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The Center for Biological Physics brings faculty, postdocs, and students from multiple departments, schools, centers and initiatives together. Core faculty members hold appointments in the Department of Physics, the School of Molecular Sciences, and the School of Electrical, Computer and Energy Engineering. Research interests span the whole time and length scale of biology, from the electronic structure to whole cells and organisms and their evolution.
Many proteins in the living cell can be understood as molecular machines that use a source of energy to produce mechanical or chemical work. The primary interest of Dr. Beckstein's lab is in those proteins located in the cell membrane that move nutrients, signalling molecules, or waste products into and out of the cell. Dr. Becksteins lab studies their molecular mechanisms of action by detailed molecular dynamics simulations, which provide a “movie” of full atomic detail of a working protein.
Dr. Vaiana's experimental studies are aimed at obtaining a quantitative physical understanding of biologically relevant processes occurring in protein or polypeptide solutions on two spatiotemporal scales. Self-assembly processes occurring on large length scales/long time scales as protein aggregation and demixing phase transitions, and processes occurring on small length scales/short time scales as protein conformational changes, misfolding and the configurational rearrangement of disordered chain
Dr. Ros's nanobiophysics laboratory is focused on the development and improvement of nanobiophysical techniques (in particular the combination of cutting-edge force and optical technologies) and their application to fundamental biological processes related to mechanical forces such as cell adhesion, cell mechanics and cell interactions, as well as biomolecular interactions and conformations.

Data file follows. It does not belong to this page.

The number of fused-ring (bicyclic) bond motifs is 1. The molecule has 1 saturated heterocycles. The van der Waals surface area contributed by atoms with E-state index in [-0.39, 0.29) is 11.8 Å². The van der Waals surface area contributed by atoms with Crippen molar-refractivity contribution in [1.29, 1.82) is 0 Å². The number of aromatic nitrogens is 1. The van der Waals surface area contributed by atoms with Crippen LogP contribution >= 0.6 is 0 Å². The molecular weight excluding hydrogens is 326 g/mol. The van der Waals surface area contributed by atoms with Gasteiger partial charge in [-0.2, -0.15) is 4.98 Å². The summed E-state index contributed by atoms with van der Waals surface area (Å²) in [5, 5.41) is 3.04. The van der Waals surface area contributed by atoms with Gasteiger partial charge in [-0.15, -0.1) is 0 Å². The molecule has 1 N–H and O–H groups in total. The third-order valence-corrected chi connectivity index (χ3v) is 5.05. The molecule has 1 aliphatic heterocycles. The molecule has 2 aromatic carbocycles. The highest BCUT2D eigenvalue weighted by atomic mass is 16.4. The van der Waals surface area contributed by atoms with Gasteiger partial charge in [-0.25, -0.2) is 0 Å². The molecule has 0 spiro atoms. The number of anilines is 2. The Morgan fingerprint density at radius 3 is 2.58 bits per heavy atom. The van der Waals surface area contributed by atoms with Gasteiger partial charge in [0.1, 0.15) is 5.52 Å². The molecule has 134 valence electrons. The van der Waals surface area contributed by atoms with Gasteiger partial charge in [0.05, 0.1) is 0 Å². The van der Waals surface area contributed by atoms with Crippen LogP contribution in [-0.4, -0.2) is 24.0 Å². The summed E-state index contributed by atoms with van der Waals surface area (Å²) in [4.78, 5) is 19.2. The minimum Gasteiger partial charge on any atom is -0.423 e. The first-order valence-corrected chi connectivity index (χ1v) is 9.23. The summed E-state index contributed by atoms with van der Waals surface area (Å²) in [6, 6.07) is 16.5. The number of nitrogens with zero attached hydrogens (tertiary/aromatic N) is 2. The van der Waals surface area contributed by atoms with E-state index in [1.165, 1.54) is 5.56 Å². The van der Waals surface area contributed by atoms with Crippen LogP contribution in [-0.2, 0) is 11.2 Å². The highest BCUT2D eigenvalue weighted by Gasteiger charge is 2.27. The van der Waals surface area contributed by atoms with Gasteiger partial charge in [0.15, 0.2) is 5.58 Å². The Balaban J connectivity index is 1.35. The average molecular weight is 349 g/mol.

Simple physical mechanisms are behind the flow of energy in all forms of life. Energy comes to living systems through electrons occupying high-energy states, either from food (respiratory chains) or from light (photosynthesis). Life's ability to transfer electrons over large distances with nearly zero loss of free energy is puzzling and has not been accomplished in synthetic systems. Dr. Matyushov's lab studies how this
Genome sequencing efforts are providing us with complete genetic blueprints for hundreds of organisms—one of the most exciting developments of the 21st century. This has also revealed increasing amounts of data on human genetic variation, many of which have the potential to disrupt protein function and modulate individual phenotypes, thus associated with disease. Overall, these advancements bring a new challenge of how to assimilate this big data. Novel computational approaches are needed to enhance our ability to answer this challenge. Therefore, in Ozkan Lab, we develop multi-scale computational methods that will provide protein structure and dynamics fast and accurately. With these methods, we examine the role of protein structural dynamics in evolution and disease pathways with two main goals: (i) to provide mechanistic insights about the critical mutations involved in human disease, and (ii) to reveal functionally important sites in proteins which can be used in the design and modification of function in many diverse enzymes. We also model protein-protein interaction and with our experimental collaborators to design new binding agents and alter the binding affinities.